KEDA – Hwal


KEDA is the duo of E’Joung-Ju, a Korean musician based in France, and Mathias Delplanque, a French musician born in Burkina Faso. E’Joung-Ju plays a geomungo, or komungo; literally, “black zither”; a Korean traditional six-stringed wooden instrument; Delplanque plays electronics.

They first performing together in 2010, at the Festival Chantier d’Artistes in Nantes, and make their recorded debut with Hwal – ‘bow’ in Korean – an album comprised of live improvisations, edited extensively by Delplanque, which fuse traditional, ambient and electronic music.

The brooding opening cut, “Dali”, has echoic geomungo detonations like slack-strung contrabass, pulsing long-string thrums and reverb’d contact strikes all blanketed by a cocoon of stridulant glitch, fizzing static and drone harmonics, all set to an ominous mechanical throbbing. The duo never play for effect or get bound up in process, but keep things admirably focused. Here they work one vibe for nine minutes, with Delplanque’s electronics prominent, lamina layered on lamina in expertly calibrated richness of sonic detail.

Although Delplanque’s electronics dominate “Dali”, this is a fully collaborative duo. When the first distinctively asiatic geomungo twang drops, almost one minute into the static and opaque “Encore”, piercing a blanket shimmer of electronics, it sounds a natural fit, double-tracked as it is, played with deliberation in the foreground and with more delicacy and elaboration in the background as electronic flourishes wisp and glimmer.

The title piece, “Hwal”, is a short atmospheric play on tensions at the heart of the album, with E’Joung-Ju bowing, but the geomungo is generally played while seated, its silk strings struck or plucked with a short bamboo stick held between the index and middle fingers of one hand, while the other fingers the strings to produce pitch variations. Its sound is characteristically sprung percussive. It’s hard to tell if the emphatic pulse that drives “Eobu Nolae” derives from the geomungo, but it certainly sounds physical. Among the multiple rhythms that entwine here, some have a yoik-like vocal effect, while splintering and echo in other tracks betrays electronically-sourced looping and/or sampling.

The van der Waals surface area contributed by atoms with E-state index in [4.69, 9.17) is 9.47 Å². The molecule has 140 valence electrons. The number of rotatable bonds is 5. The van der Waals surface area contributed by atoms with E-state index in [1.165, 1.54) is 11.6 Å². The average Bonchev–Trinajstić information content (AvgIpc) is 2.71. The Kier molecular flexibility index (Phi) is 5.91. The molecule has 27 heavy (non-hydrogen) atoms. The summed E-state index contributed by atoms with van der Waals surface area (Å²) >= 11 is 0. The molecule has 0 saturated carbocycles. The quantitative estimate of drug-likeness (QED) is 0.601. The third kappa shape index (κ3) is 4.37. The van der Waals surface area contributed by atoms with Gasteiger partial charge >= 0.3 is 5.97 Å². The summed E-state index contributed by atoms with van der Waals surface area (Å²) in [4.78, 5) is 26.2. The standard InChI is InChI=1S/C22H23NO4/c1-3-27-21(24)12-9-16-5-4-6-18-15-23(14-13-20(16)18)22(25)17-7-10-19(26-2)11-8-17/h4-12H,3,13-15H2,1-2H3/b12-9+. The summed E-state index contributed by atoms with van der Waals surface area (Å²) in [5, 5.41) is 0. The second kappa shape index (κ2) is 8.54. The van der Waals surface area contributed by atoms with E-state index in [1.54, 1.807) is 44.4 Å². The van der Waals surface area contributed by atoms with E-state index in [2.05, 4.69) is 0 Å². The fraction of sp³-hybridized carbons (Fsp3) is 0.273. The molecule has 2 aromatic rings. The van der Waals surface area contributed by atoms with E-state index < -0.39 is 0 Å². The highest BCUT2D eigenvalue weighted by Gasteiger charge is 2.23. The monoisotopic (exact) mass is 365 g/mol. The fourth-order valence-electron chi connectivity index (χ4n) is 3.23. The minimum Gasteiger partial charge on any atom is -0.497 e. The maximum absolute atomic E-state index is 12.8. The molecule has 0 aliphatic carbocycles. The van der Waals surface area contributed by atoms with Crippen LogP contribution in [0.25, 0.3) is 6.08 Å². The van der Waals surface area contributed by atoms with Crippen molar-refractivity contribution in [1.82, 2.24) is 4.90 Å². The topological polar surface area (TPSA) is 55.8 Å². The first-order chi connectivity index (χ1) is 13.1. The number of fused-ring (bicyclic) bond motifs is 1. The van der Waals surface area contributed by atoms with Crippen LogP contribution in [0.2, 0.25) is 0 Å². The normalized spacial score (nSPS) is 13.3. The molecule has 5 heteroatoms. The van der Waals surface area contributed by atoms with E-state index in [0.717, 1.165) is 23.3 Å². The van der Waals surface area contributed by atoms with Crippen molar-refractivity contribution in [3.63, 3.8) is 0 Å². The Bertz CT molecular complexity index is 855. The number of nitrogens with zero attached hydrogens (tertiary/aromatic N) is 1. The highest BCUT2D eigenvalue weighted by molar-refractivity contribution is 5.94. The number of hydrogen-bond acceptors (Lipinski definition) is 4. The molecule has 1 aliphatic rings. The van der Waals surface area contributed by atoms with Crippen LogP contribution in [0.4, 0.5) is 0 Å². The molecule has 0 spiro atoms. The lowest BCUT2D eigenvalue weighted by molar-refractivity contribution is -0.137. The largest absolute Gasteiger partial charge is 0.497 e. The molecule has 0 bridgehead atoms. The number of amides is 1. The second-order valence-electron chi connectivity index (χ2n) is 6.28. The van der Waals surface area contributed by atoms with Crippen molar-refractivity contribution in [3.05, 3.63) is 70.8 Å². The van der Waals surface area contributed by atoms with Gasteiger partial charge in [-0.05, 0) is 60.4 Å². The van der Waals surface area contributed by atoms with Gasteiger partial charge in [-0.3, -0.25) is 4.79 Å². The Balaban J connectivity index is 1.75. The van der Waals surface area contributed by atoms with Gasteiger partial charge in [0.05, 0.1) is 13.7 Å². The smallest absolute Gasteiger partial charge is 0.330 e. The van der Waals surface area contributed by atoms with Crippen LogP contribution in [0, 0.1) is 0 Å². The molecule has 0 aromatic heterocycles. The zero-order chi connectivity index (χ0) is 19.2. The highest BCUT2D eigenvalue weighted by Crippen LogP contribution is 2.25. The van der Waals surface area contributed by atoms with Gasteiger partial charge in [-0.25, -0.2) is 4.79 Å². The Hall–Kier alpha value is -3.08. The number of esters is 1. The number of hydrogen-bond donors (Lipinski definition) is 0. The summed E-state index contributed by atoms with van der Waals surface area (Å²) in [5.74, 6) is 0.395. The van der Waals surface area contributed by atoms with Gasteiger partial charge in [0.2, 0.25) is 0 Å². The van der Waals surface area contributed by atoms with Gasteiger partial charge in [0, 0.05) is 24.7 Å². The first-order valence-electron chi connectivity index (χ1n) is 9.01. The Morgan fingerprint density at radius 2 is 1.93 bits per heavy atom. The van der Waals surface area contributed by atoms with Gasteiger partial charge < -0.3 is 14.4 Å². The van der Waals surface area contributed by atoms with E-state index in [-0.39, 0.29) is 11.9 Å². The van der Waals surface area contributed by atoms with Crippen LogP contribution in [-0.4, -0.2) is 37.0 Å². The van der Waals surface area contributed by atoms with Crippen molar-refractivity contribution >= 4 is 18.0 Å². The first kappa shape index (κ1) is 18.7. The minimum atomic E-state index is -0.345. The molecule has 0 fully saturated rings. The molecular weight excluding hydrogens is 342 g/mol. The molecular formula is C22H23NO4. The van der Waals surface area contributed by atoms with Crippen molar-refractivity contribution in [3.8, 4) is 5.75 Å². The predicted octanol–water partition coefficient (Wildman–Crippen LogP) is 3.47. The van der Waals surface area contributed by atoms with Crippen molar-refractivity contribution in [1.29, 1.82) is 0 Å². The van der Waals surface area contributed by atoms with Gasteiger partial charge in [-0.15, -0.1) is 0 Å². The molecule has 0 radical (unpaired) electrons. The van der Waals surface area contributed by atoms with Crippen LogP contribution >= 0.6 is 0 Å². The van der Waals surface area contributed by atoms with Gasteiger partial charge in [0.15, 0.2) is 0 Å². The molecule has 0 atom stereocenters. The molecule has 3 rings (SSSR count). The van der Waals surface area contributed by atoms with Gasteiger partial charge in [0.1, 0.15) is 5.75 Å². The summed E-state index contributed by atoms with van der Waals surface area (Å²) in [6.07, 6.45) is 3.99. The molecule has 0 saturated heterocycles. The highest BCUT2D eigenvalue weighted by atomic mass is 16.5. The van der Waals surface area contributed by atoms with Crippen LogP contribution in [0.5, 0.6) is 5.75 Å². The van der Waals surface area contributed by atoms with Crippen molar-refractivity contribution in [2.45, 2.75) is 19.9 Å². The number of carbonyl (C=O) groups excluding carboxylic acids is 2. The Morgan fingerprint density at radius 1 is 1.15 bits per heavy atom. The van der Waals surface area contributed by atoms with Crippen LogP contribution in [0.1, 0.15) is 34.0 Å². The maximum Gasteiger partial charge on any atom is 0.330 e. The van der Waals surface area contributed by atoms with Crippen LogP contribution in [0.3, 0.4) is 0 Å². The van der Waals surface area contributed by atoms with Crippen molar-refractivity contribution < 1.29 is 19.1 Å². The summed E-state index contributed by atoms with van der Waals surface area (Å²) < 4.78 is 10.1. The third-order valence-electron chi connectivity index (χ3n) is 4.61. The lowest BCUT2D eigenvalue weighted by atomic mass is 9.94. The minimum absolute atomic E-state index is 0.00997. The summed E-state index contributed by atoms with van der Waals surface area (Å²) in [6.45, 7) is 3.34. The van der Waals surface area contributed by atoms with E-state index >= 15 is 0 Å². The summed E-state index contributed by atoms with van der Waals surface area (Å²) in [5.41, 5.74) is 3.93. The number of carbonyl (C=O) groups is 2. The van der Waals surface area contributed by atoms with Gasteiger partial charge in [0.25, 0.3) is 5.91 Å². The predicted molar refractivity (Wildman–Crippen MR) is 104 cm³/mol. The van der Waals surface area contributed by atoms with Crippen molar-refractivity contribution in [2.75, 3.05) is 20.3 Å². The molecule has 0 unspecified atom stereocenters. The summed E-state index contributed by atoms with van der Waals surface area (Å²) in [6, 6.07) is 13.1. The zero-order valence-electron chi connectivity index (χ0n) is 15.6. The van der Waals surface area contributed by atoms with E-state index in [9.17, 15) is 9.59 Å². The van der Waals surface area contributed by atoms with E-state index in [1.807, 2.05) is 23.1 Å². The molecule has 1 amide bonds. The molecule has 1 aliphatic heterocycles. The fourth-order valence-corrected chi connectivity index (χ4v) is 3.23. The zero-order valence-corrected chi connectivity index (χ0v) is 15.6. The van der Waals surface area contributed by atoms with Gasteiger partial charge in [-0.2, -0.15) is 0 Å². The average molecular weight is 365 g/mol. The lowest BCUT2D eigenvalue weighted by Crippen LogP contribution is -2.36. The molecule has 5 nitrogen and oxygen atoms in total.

A heavy pulse and thrumming electronics on “La Lune de Corée”—reverb’d echo; geomungo as a lyrical foil to brooding beats—are suggestive of a less bombastic, Eastern-tinged, back-to-basics Massive Attack. But a self-descriptive reprise of the same melody, “La Lune de Corée (Geomungo solo)” ends the album with almost courtly delicacy, the exposed sounds of E’Joung-Ju’s close-mic’d fingering combining with a sediment of dimly discernible electronics to add another layer of interest.

In between these two takes on “La Lune de Corée”, struck gong and chime samples enliven the intro to “Swordfish”, and suggest a more dramatic charge, a new rhythm feel not unlike Tom Waits’ junkyard Gamelan (maybe the track title nods to Swordfishtrombones), and it’s tempting to hear E’Joung-Ju’s geomungo relative to Marc Ribot’s Latin-esque blues twang.

E’Joung-Ju and Mathias Delplanque have pitched their collaboration just right, the sounds of bamboo on taut silk and electronics meshing beautifully. The duos’ mutual restraint points up the richness in their intertextures, both play to their combined strength rather than for effect, and Delplanque’s post-production is fully sensitive to the geomungo’s unique timbre and attack.

E’Joung-Ju geomungo; Mathias Delplanque electronics.

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Buy Hwal from Parenthèses Records’ Bandcamp.


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